Here, the joining means for joining the second topsheet 5 and the liquid guide layer 7 and the joining means for joining the liquid guide layer 7 and the absorbent storage layer 6 should not be limited to the adhesives. For example, heat-sealing may be performed along the longitudinal direction just inside the right-hand and left-hand side edges 7 c and 7 d of the liquid guide layer 7.

As shown in FIGS. 1, 2 and 3, the sanitary napkin 1 is formed with a compressed groove 8 surrounding the liquid guide layer 7. When the skin-contacting side of the sanitary napkin 1 is viewed from above, the compressed groove 8 is in an hourglass shape.

In the compressed groove 8, the first topsheet 4, the absorbent storage layer 6 and the backsheet 3 are heated under pressure, so that the absorbent storage layer 6 is compressed and recessed, and the first topsheet 4 is laid thereon in conformity with the recess. The embossing pattern for forming the compressed groove 8 may be either a pattern of continuous line or a pattern of intermittent embossments.

The width of the compressed groove 8 is preferably from 0.5 to 5 mm. If the width is less than 0.5 mm, the sanitary napkin 1 is liable to be cut at the compressed groove 8 during wear, deteriorating the durability of the sanitary napkin 1. If the width is more than 5 mm, the stiffness of the sanitary napkin 1 is excessively increased, resulting in causing a clearance between the wearer's body and the sanitary napkin 1 during wear. Therefore, a menstrual blood may possibly leak out of the sanitary napkin 1. More preferred range of the width of the compressed groove 8 is from 1.5 to 3 mm.

Next, liquid absorbency characteristics of the top layer 11 composed of the first and second topsheets 4 and 5, the absorbent storage layer 6, the liquid guide layer 7, and the compressed groove 8 will be described. Here, it should be noted that the fist and second topsheets 4 and 5 composing the top layer 11 in the shown embodiment are described as having the same density, basis weight and thickness.

(Water Absorbency by Klemm's Method)

The relationship of the first and second topsheets 4 and 5, the absorbent storage layer 6, and the liquid guide layer 7 will be described with respect to the water absorbency due to capillary phenomenon.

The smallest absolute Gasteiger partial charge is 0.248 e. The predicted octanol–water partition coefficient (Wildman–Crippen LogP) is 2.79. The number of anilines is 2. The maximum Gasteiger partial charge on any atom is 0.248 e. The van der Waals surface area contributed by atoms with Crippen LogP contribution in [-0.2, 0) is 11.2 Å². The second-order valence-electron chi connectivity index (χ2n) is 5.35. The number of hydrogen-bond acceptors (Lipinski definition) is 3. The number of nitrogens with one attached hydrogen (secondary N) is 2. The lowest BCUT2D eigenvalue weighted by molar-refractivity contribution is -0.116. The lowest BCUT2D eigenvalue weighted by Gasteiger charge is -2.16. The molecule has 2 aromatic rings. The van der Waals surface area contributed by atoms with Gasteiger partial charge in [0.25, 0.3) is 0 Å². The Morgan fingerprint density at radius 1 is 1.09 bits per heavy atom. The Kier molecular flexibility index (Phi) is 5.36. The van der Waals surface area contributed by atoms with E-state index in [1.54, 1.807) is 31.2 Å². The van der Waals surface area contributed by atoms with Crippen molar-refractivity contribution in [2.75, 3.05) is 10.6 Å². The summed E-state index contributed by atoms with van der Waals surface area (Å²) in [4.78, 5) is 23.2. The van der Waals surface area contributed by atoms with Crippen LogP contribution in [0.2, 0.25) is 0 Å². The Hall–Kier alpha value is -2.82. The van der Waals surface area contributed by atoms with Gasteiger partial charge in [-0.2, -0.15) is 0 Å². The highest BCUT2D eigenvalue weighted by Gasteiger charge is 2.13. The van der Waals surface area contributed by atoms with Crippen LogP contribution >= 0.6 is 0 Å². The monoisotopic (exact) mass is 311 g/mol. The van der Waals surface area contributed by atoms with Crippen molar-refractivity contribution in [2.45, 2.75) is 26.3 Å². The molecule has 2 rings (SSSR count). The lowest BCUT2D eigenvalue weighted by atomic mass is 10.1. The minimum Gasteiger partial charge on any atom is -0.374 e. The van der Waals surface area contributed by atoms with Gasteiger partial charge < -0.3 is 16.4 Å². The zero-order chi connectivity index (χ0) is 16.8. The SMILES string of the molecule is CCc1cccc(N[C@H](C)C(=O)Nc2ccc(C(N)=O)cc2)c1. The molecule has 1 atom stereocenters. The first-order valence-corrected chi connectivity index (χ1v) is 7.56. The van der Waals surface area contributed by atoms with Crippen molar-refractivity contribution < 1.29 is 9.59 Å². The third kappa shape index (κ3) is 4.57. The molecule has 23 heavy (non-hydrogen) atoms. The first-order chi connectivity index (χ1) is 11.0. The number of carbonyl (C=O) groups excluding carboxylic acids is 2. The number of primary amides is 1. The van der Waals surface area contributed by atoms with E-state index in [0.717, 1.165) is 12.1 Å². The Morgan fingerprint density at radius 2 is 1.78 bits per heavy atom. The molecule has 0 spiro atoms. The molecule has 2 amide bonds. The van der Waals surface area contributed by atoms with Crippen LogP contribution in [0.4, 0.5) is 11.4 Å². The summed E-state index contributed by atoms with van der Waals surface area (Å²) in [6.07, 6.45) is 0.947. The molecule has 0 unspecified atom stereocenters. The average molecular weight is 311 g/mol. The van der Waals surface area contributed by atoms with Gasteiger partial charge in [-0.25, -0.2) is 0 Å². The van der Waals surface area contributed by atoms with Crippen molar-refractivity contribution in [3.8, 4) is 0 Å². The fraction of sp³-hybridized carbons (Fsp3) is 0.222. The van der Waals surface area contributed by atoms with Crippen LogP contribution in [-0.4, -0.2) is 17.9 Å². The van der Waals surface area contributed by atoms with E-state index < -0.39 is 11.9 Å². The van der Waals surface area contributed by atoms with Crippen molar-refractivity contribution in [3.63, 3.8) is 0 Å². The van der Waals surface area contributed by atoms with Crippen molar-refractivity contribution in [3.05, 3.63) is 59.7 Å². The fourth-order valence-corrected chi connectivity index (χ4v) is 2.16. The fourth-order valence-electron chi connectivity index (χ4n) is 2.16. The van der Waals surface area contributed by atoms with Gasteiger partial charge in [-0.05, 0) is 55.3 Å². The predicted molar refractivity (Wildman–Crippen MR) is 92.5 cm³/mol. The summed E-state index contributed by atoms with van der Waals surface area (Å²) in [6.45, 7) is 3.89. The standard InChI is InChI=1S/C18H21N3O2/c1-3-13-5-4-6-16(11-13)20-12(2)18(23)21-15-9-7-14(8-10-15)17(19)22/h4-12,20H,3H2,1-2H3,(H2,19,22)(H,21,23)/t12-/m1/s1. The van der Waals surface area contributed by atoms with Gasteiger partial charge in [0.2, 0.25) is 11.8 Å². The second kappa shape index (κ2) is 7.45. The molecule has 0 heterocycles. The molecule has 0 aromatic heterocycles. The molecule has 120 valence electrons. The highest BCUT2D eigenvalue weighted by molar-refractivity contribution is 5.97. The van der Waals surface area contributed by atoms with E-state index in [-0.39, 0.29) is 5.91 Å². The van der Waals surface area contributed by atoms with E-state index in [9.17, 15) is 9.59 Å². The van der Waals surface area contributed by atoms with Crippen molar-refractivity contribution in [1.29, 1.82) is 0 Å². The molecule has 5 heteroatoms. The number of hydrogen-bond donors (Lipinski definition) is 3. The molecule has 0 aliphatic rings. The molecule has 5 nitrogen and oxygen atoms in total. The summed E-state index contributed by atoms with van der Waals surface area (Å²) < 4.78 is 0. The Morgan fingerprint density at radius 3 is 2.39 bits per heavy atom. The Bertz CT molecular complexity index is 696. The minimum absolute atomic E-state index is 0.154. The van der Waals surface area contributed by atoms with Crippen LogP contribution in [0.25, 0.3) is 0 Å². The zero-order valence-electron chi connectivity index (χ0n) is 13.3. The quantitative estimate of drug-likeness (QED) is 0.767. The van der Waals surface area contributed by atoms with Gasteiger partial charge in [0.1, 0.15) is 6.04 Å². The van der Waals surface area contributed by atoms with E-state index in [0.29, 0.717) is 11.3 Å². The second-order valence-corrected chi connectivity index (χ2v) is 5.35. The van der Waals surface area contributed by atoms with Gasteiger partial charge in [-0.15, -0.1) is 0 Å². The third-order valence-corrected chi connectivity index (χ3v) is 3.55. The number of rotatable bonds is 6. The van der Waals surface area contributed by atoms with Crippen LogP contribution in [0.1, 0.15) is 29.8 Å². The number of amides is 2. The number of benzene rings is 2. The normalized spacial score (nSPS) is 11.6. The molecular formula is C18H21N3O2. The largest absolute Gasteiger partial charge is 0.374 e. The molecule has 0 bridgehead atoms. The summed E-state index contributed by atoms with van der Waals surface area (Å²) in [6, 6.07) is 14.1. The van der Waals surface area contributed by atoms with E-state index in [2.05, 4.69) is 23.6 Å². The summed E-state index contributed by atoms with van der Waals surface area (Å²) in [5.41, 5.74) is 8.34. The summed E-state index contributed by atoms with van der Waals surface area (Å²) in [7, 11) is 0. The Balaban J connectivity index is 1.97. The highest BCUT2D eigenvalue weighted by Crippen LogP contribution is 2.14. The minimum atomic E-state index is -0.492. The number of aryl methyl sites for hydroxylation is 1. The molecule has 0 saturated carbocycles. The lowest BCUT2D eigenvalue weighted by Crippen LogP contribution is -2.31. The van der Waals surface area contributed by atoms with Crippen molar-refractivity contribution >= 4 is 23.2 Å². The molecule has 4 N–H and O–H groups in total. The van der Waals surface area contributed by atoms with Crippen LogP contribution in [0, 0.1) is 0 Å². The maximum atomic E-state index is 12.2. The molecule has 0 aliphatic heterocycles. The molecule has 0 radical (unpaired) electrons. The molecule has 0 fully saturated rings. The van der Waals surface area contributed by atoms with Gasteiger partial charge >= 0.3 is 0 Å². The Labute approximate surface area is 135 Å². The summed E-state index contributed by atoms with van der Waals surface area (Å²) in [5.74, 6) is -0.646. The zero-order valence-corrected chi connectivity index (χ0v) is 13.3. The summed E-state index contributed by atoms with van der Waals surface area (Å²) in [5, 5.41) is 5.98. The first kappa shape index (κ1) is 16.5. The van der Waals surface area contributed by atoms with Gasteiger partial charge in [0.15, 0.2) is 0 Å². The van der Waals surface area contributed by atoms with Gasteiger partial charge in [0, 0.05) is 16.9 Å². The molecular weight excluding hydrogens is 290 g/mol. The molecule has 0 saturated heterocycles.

For measurement of the water absorbency by Klemm's method, the sheet materials of the first topsheet 4 and the second topsheet 5 are cut into separate samples having a length of 100 mm in MD (Machine direction) thereof and a width of 25 mm in CD (Cross direction) thereof. Likewise, the sheet materials of the absorbent storage layer 6 and the liquid guide layer 7 are cut into samples having a length of 100 mm in MD thereof and a width of 25 mm in CD thereof. It should be noted that the first and second topsheets 4 and 5, the absorbent storage layer 6, and the liquid guide layer 7 are used in the sanitary napkin 1 such that MDs of their sheet materials coincide with the longitudinal direction (Y-direction) of the sanitary napkin 1.

The samples thus prepared are suspended with MDs coinciding with the vertical direction, and then, the lower ends of the samples having a length of 15 mm are immersed in distilled water colored with a dye. Other conditions are in conformity to JIS-P8141. Water absorption heights after one minute are measured.

At this time, the relationship with respect to the water absorbency by Klemm's Method is required that the liquid guide layer 7>the absorbent storage layer 6>the first and second topsheets 4 and 5. With the water absorbency of the liquid guide layer 7 being set higher than that of the first and second topsheets 4 and 5, a menstrual liquid given to the first and second topsheets 4 and 5 can be absorbed by the liquid guide layer 7 below them, thereby preventing the occurrence of residual menstrual blood in the first and second topsheets 4 and 5. Therefore, the area and time of contact between the menstrual blood absorbed by the sanitary napkin 1 and the wearer's skin can be reduced, giving no discomfort to the wearer.

On the other hand, since the water absorbency of the absorbent storage layer 6 is set lower than that of the liquid guide layer 7, the liquid absorbed by and diffused in the liquid guide layer 7 is introduced into the absorbent storage layer 6 mainly along the thickness direction thereof while being prevented from diffusing along the plane of the absorbent storage layer 6. Therefore, the liquid absorbed and retained by the absorbent storage layer 6 does not excessively diffuse either in the longitudinal direction or in the width direction, thereby preventing the possibility of lateral leakage.

Here, in order to rapidly absorb a liquid given to the first and second topsheets 4 and 5 by the liquid guide layer 7, the water absorbency by Klemm's Method of the liquid guide layer 7 is preferably at least 40 mm, more preferably at least 50 mm.